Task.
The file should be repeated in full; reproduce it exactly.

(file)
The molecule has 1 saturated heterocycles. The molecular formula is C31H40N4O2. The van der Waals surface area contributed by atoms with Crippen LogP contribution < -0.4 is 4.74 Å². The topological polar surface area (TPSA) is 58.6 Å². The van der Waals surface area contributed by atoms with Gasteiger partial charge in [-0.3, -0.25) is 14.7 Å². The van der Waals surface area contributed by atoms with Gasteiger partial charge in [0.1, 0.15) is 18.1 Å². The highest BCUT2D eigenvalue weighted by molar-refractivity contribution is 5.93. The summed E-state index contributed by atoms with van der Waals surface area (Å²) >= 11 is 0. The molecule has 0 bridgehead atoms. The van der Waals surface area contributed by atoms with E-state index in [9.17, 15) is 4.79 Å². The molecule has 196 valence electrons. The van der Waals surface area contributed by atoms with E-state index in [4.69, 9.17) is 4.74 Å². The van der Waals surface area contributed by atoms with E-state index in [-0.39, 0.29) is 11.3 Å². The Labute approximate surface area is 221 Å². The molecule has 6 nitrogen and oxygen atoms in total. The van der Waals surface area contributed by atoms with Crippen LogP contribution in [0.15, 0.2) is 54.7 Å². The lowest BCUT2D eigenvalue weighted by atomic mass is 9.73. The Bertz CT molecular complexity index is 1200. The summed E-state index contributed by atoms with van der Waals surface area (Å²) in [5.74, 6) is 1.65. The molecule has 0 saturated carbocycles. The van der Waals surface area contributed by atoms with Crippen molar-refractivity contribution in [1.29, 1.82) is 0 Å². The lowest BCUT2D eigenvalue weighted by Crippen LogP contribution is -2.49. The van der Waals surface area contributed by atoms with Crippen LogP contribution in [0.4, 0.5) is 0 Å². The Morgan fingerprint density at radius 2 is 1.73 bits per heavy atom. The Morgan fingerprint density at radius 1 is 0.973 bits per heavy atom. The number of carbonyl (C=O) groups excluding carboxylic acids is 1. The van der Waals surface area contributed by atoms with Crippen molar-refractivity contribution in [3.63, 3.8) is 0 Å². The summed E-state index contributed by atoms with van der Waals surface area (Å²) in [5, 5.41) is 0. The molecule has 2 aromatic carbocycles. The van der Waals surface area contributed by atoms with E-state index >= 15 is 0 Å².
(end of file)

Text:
The molecule has 1 saturated heterocycles. The molecular formula is C31H40N4O2. The van der Waals surface area contributed by atoms with Crippen LogP contribution < -0.4 is 4.74 Å². The topological polar surface area (TPSA) is 58.6 Å². The van der Waals surface area contributed by atoms with Gasteiger partial charge in [-0.3, -0.25) is 14.7 Å². The van der Waals surface area contributed by atoms with Gasteiger partial charge in [0.1, 0.15) is 18.1 Å². The highest BCUT2D eigenvalue weighted by molar-refractivity contribution is 5.93. The summed E-state index contributed by atoms with van der Waals surface area (Å²) >= 11 is 0. The molecule has 0 bridgehead atoms. The van der Waals surface area contributed by atoms with E-state index in [9.17, 15) is 4.79 Å². The molecule has 196 valence electrons. The van der Waals surface area contributed by atoms with E-state index in [4.69, 9.17) is 4.74 Å². The van der Waals surface area contributed by atoms with E-state index in [-0.39, 0.29) is 11.3 Å². The Labute approximate surface area is 221 Å². The molecule has 6 nitrogen and oxygen atoms in total. The van der Waals surface area contributed by atoms with Crippen LogP contribution in [0.15, 0.2) is 54.7 Å². The lowest BCUT2D eigenvalue weighted by atomic mass is 9.73. The Bertz CT molecular complexity index is 1200. The summed E-state index contributed by atoms with van der Waals surface area (Å²) in [5.74, 6) is 1.65. The molecule has 0 saturated carbocycles. The van der Waals surface area contributed by atoms with Crippen molar-refractivity contribution in [1.29, 1.82) is 0 Å². The lowest BCUT2D eigenvalue weighted by Crippen LogP contribution is -2.49. The van der Waals surface area contributed by atoms with Crippen LogP contribution in [0.4, 0.5) is 0 Å². The Morgan fingerprint density at radius 2 is 1.73 bits per heavy atom. The Morgan fingerprint density at radius 1 is 0.973 bits per heavy atom. The number of carbonyl (C=O) groups excluding carboxylic acids is 1. The van der Waals surface area contributed by atoms with Crippen molar-refractivity contribution in [3.63, 3.8) is 0 Å². The summed E-state index contributed by atoms with van der Waals surface area (Å²) in [5, 5.41) is 0. The molecule has 2 aromatic carbocycles. The van der Waals surface area contributed by atoms with E-state index >= 15 is 0 Å².